Loaded firearm, narcotics found in New York Federal Prison housing unit
NEW YORK — Bureau of Prisons (BOP) officials found a loaded firearm Thursday inside a housing unit at the federal prison in New York, the agency said. This is the same prison where Jeffrey Epstein killed himself last summer.
The Metropolitan Correctional Center has been on modified operations status since last week when staff received a tip that there might be a firearm in the facility. BOP personnel launched what it called a comprehensive search recovering contraband including cell phones, narcotics and home-made weapons, according to a BOP press release issued Thursday.
The investigation has led to complaints from inmates, who have described worsened conditions at the prison in the last week to their attorneys.
They have not been provided with hot food for several consecutive days and have had to wash their laundry in their showers, sinks and toilets, David Patton, the attorney-in-chief of Federal Defenders of New York, told CNN. Others have reported not being allowed to shower and being forced to use the toilet in the company of their cellmate, Patton added.
Inside inmate complaints
New York public defenders from Patton’s Legal Aid Society division were not permitted to visit with their clients in the facility for eight consecutive days, Patton said.
Friday was the first time since the investigation began that Patton said his staff lawyers were permitted to visit with some clients. Attorneys over the last week had received daily email notifications from BOP legal representation announcing visitations were canceled.
Some inmates were transferred to other facilities, including one in Otisville New York nearly two hours from Manhattan, and their court proceedings were canceled because of this, Patton said.
The Bureau of Prisons declined to confirm this. The BOP does not discuss inmate movement for safety and security reasons, BOP spokesperson Nancy Ayers told CNN.
Patton said he believes not giving the inmates access to their attorneys is a violation of the sixth amendment right to counsel.
“I completely respect and understand their need to have a safe secure environment. I want that,” he said. “I want that for my clients and I want that for my attorneys who are visiting there.”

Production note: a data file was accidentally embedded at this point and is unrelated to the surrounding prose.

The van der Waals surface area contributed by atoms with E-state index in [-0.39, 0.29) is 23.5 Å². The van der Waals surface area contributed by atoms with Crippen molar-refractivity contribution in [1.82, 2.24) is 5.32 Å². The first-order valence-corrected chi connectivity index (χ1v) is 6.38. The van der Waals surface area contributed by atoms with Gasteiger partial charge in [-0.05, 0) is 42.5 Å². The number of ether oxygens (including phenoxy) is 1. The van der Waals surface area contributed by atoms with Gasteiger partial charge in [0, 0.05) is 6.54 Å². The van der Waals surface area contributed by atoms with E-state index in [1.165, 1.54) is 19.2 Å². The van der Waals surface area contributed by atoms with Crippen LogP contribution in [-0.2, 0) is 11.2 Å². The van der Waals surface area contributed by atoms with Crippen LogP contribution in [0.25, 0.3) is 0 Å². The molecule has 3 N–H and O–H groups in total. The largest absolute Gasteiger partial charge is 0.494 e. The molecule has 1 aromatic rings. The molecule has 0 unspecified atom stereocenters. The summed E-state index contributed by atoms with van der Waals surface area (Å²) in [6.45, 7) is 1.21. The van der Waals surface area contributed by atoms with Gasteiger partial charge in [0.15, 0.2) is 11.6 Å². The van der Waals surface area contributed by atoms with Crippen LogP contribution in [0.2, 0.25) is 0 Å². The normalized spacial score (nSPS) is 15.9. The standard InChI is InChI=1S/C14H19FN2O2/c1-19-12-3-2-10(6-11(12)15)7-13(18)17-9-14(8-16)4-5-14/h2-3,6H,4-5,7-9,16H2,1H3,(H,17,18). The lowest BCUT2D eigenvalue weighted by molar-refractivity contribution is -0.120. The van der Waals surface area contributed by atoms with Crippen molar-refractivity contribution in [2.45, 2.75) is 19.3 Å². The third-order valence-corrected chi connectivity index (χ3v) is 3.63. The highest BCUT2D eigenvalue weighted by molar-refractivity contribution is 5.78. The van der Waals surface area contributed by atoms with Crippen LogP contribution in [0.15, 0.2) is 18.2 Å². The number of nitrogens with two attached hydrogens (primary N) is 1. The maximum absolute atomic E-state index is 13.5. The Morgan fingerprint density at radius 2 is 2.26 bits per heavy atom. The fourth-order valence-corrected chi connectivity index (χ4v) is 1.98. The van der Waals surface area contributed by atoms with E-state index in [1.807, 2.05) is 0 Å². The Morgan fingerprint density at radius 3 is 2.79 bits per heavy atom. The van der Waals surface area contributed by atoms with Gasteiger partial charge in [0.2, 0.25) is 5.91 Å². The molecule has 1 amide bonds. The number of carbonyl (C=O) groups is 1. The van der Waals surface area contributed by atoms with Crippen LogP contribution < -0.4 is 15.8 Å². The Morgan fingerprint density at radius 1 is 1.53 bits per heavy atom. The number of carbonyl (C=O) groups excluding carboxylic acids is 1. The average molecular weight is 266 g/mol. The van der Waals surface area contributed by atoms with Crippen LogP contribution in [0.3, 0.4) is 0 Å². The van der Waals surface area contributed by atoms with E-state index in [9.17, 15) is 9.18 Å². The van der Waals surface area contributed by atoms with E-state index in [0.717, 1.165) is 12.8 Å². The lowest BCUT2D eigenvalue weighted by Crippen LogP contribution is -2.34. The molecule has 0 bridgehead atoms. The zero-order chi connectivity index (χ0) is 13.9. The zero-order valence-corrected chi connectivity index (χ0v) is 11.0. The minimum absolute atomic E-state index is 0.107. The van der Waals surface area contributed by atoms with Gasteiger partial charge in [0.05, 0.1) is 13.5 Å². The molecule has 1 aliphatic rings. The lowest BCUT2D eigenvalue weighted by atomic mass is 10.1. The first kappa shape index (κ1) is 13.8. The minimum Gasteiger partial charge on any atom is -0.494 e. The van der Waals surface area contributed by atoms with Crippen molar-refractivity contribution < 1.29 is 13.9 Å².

The BOP refutes that conditions have worsened amid the investigation and said that BOP personnel have made efforts to ensure defendants continued to meet court deadlines, Ayers told CNN.
“With respect to the day-to-day operations of the facility, inmates in special housing have remained on a regular schedule for showers and all other inmates are on a periodic rotation schedule for showers. The inmate population has been receiving hot meals regularly. All inmates have access to medical care and appointments and medical staff continue normal rounds on every floor. It is expected that visitation from inmates’ families and friends may resume later next week, or as soon as possible,” Ayers said.
Prison under a microscope
BOP officials met on Wednesday to provide an update on the investigation into the loaded firearm to stakeholders, including the Chief Judge of the Southern District of New York, the US Attorney’s Office, the US Probation Office, the US Marshals Service and the Federal Public Defender’s Office, Ayers told CNN.
The BOP and the MCC, which has housed a number of high-profile prisoners including attorney Michael Avenatti, have been under the microscope since Epstein’s death.
Attorney General William P. Barr named another new Director of the Federal Bureau of Prisons in late February. Barr put new senior leadership in place in the days after Epstein was found unconscious while repercussions of the event were unfolding and the investigation continued.
Barr ordered the former warden at the MCC in Manhattan to be temporarily moved to a regional office in Philadelphia after Epstein’s death. Barr said in August that there were “serious irregularities” at the Manhattan prison.
Epstein’s suicide brought attention to what the prison’s employee union has said are chronically overworked and short-staffed conditions at the MCC, including forced overtime and officers, reassigned to guard duty.
Two BOP guards have pleaded not guilty in federal court to charges of conspiracy and filing false records in connection with their actions the night Epstein died in prison.
The warden, Lamine N’diaye has since been reassigned to a leadership position in a large low-security prison in Burlington County, New Jersey.